This letter of rejection contains your ATI (Applicant Transmission Identifier) number which is necessary for resubmission. You should make arrangements with the Live Scan agency that originally captured your fingerprints to retake them.

Per the DOJ, if your record was rejected due to poor fingerprint quality or an error on the part of the fingerprint technician, the original Live Scan service provider must prepare your re-submission record at no charge.

“If you think the information contained within your criminal history record is incorrect, you may submit a formal challenge to the DOJ only after you have received a copy of your record from the Department pursuant to California Penal Code sections 11120 – 11127.
Bureau of Criminal Identification and Information (BCII) form 8706, “Claim of Inaccuracy or Incompleteness” will be mailed to you along with your record. Submit form 8706 and any supporting documentation to the Department of Justice at the address provided on the form. The challenge will be reviewed and a written response will be provided along with an amended copy of your criminal history record, if appropriate.” – per the DOJ 8/09
“The DOJ is required by law to record summary arrest, detention, disposition, and personal identification information when submitted by a law enforcement agency or court of this state. The record retention policy of the Department is to maintain criminal history information until the subject reaches 100 years of age.” – per the DOJ 8/09
“Arrest and court disposition information can only be modified or deleted by court order or at the direction of the arresting agency/district attorney having jurisdiction over the criminal matter.

The Department of Justice is required to record summary arrest, detention, disposition, and personal identification information when submitted by a law enforcement agency or court of this state.

The record retention policy of the Department is to maintain criminal history information until the subject of the record reaches 100 years of age.” – per the DOJ 8/09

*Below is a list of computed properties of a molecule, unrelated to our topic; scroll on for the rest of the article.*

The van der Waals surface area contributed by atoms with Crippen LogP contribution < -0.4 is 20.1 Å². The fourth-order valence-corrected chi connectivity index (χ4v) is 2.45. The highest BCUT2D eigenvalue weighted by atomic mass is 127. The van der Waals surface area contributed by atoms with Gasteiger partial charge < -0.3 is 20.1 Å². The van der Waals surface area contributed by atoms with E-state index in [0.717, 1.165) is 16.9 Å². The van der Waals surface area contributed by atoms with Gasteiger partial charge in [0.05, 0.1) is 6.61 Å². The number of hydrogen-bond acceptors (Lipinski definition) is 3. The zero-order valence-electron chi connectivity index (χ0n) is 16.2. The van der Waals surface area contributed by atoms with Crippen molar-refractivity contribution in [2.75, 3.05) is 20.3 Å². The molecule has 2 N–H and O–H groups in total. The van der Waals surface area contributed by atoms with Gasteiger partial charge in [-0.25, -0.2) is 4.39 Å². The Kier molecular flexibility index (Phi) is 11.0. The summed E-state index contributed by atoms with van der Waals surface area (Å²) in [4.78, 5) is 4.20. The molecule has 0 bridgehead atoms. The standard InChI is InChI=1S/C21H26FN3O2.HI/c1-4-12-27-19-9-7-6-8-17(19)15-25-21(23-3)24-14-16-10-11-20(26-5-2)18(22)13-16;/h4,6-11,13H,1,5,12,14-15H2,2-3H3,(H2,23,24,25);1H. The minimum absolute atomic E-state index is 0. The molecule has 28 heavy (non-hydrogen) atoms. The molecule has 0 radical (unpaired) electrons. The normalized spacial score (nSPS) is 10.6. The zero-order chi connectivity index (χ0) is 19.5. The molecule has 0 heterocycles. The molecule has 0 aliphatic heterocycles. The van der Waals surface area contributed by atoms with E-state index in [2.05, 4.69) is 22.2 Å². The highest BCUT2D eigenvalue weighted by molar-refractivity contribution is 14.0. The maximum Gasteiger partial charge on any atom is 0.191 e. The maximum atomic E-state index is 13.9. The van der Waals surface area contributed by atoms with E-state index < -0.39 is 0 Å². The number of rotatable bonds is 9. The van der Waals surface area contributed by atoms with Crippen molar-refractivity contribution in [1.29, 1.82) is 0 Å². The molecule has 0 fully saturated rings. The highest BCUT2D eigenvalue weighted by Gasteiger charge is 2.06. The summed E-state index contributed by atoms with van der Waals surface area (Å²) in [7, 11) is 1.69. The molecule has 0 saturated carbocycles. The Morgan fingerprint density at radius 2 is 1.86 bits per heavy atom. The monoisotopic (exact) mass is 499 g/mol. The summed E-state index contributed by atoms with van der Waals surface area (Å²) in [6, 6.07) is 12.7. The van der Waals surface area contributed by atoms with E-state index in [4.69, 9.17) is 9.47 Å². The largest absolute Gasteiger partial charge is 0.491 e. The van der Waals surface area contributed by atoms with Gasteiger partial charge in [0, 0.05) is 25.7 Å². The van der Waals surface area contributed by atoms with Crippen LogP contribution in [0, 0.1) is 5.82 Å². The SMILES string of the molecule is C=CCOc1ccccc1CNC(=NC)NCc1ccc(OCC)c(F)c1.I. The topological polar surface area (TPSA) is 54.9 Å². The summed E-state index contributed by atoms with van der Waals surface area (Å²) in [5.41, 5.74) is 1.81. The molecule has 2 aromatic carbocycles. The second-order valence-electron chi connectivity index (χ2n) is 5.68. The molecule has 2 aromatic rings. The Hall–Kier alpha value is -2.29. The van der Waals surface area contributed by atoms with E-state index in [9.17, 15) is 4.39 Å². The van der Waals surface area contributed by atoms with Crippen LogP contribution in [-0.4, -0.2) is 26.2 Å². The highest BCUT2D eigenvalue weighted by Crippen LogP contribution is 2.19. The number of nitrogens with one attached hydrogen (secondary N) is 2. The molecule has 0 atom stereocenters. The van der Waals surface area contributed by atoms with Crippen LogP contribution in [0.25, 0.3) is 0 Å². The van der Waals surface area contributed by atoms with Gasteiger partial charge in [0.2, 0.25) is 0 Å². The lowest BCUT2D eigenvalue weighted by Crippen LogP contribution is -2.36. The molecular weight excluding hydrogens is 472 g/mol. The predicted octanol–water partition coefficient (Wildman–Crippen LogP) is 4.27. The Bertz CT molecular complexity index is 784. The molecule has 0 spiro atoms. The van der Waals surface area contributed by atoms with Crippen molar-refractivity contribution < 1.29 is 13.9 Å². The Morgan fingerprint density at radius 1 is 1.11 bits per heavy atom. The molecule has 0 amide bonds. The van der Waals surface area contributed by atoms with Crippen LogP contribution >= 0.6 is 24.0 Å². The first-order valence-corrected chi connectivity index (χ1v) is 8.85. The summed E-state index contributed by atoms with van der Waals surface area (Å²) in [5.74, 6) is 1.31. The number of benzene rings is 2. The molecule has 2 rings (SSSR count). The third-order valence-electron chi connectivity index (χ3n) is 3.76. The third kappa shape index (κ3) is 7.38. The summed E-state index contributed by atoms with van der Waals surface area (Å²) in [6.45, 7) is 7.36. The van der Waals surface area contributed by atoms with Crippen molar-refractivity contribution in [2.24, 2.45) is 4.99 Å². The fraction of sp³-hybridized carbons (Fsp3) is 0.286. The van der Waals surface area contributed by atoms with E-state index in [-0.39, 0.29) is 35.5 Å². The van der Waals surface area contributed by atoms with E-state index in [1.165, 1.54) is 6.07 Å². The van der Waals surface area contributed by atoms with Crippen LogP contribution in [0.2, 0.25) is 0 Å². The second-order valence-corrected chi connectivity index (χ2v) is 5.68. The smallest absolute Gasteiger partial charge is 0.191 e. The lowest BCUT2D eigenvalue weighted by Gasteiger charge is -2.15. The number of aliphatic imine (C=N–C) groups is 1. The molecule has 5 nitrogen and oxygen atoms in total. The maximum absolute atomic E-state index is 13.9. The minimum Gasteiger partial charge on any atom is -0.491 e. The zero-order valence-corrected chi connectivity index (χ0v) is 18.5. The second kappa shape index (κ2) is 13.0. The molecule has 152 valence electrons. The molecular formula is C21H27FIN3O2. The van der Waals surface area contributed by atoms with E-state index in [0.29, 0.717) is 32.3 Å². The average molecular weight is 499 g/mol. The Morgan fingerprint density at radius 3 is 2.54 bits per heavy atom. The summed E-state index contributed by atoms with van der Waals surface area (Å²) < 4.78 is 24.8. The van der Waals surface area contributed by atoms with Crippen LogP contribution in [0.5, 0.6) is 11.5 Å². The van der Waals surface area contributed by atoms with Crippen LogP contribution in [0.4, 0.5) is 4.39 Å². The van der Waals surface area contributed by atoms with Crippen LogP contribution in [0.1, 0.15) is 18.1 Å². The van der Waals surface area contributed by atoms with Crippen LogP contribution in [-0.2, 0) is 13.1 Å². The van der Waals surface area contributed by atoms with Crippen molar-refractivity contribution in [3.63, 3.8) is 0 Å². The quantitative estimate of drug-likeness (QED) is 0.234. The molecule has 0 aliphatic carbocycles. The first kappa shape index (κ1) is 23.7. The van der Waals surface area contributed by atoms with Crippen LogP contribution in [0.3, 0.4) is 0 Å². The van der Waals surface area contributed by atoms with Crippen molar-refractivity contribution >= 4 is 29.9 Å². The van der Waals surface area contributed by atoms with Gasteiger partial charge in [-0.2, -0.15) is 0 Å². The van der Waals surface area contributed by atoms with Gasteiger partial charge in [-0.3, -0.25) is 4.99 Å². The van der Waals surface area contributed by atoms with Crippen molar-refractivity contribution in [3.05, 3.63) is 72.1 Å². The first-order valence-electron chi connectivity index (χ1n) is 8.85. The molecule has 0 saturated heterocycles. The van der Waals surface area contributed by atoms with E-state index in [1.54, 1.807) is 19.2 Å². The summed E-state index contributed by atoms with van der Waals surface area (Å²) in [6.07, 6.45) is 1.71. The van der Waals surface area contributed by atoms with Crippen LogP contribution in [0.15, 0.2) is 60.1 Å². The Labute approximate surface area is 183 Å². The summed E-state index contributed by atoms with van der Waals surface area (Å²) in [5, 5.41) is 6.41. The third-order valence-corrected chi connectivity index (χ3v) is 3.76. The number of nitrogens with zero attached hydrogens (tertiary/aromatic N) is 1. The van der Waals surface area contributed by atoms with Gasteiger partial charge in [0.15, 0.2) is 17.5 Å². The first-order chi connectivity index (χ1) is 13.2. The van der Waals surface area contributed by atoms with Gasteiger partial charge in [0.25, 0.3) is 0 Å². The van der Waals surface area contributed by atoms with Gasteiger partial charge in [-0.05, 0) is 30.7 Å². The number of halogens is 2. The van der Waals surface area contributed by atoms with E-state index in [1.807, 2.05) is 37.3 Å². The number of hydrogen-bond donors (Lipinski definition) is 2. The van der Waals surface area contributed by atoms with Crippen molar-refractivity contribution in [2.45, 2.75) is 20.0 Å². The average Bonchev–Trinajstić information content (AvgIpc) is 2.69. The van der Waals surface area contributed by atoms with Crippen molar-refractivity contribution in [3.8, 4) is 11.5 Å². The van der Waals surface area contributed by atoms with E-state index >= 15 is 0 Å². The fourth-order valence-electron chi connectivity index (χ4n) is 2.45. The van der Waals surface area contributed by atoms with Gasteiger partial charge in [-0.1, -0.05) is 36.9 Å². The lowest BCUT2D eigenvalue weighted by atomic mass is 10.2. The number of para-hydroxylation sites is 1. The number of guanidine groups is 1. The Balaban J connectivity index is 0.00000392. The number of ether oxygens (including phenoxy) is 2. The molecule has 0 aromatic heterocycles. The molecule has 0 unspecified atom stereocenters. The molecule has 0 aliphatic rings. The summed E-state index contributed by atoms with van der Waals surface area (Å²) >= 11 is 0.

” Section 1203.4 does not obliterate the fact that a defendant has been “finally adjudged guilty of a crime.”
It merely frees the convicted felon from certain “penalties and disabilities” of a criminal or like nature.” – per the DOJ 8/09
For the most part criminal background checks are proprietary by state. For instance a Live Scan record captured in California can not be transmitted to Ohio for processing. Live Scan records must be processed within the state where the service was provided. Each state conducts their own criminal background check before issuing professional licenses, certifications and employment clearances for that state.

FBI Fingerprint Cards are used primarily for out-of-state licensing where the applicant is not able to travel to that location for printing. They are also used by the Securities and Banking Industries, the Federal Government, National Government Agencies, Tribal Gaming Authorities, Immigration, Visa applicants when called for and for Federal Criminal Background Checks. These entities utilize a different processing pathway that is not available on a state level.
In order for FBI Fingerprint Cards to be valid they must be prepared by a Department of Justice certified fingerprint technician with a current FPC ID number. The fingerprint technician must sign the card and include their FPC ID number. If a fingerprint card does not meet this requirement, in most instances, it will be challenged by the requesting state or national agency. The applicant will then be asked to re-submit a new fingerprint card that has been properly prepared.

   OUR LOCATIONS

Encino/Sherman Oaks Service Center
15021 Ventura Boulevard
Sherman Oaks, CA
Tel: (818) 995-3011
Fax: (818) 783-7531

Pasadena Area Service Center
80. W. Sierra Madre Blvd. #193
Sierra Madre, CA 91024
Tel: (888) 417-0203

South L.A. Service Center
1773 E Century Blvd.
Los Angeles, CA 90002
Tel: (888) 417-0203